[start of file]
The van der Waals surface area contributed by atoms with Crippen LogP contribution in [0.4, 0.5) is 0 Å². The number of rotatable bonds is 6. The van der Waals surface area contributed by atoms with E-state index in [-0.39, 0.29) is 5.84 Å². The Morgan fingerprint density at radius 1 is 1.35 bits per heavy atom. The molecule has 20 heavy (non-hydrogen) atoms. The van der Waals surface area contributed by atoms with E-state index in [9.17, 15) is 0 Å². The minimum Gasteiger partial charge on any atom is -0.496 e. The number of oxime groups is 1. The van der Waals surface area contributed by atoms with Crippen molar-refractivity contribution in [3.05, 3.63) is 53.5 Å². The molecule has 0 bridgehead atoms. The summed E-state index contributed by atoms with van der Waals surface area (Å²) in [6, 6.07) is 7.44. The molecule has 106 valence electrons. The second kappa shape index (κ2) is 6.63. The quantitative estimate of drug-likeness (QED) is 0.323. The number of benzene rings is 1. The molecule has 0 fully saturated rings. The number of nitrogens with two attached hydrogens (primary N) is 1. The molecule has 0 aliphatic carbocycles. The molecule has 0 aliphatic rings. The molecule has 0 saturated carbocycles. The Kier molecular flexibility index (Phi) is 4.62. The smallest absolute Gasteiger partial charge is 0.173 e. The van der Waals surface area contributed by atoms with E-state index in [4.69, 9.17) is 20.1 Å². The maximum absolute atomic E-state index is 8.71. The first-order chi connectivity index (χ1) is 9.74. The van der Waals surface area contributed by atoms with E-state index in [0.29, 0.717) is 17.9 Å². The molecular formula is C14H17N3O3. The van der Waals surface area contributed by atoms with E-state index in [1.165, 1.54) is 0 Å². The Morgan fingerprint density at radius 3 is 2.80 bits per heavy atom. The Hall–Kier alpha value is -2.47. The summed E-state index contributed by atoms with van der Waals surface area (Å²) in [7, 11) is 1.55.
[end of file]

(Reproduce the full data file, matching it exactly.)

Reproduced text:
The van der Waals surface area contributed by atoms with Crippen LogP contribution in [0.4, 0.5) is 0 Å². The number of rotatable bonds is 6. The van der Waals surface area contributed by atoms with E-state index in [-0.39, 0.29) is 5.84 Å². The Morgan fingerprint density at radius 1 is 1.35 bits per heavy atom. The molecule has 20 heavy (non-hydrogen) atoms. The van der Waals surface area contributed by atoms with E-state index in [9.17, 15) is 0 Å². The minimum Gasteiger partial charge on any atom is -0.496 e. The number of oxime groups is 1. The van der Waals surface area contributed by atoms with Crippen molar-refractivity contribution in [3.05, 3.63) is 53.5 Å². The molecule has 0 bridgehead atoms. The summed E-state index contributed by atoms with van der Waals surface area (Å²) in [6, 6.07) is 7.44. The molecule has 106 valence electrons. The second kappa shape index (κ2) is 6.63. The quantitative estimate of drug-likeness (QED) is 0.323. The number of benzene rings is 1. The molecule has 0 fully saturated rings. The number of nitrogens with two attached hydrogens (primary N) is 1. The molecule has 0 aliphatic carbocycles. The molecule has 0 aliphatic rings. The molecule has 0 saturated carbocycles. The Kier molecular flexibility index (Phi) is 4.62. The smallest absolute Gasteiger partial charge is 0.173 e. The van der Waals surface area contributed by atoms with E-state index in [4.69, 9.17) is 20.1 Å². The maximum absolute atomic E-state index is 8.71. The first-order chi connectivity index (χ1) is 9.74. The van der Waals surface area contributed by atoms with E-state index in [0.29, 0.717) is 17.9 Å². The molecular formula is C14H17N3O3. The van der Waals surface area contributed by atoms with E-state index in [1.165, 1.54) is 0 Å². The Morgan fingerprint density at radius 3 is 2.80 bits per heavy atom. The Hall–Kier alpha value is -2.47. The summed E-state index contributed by atoms with van der Waals surface area (Å²) in [7, 11) is 1.55.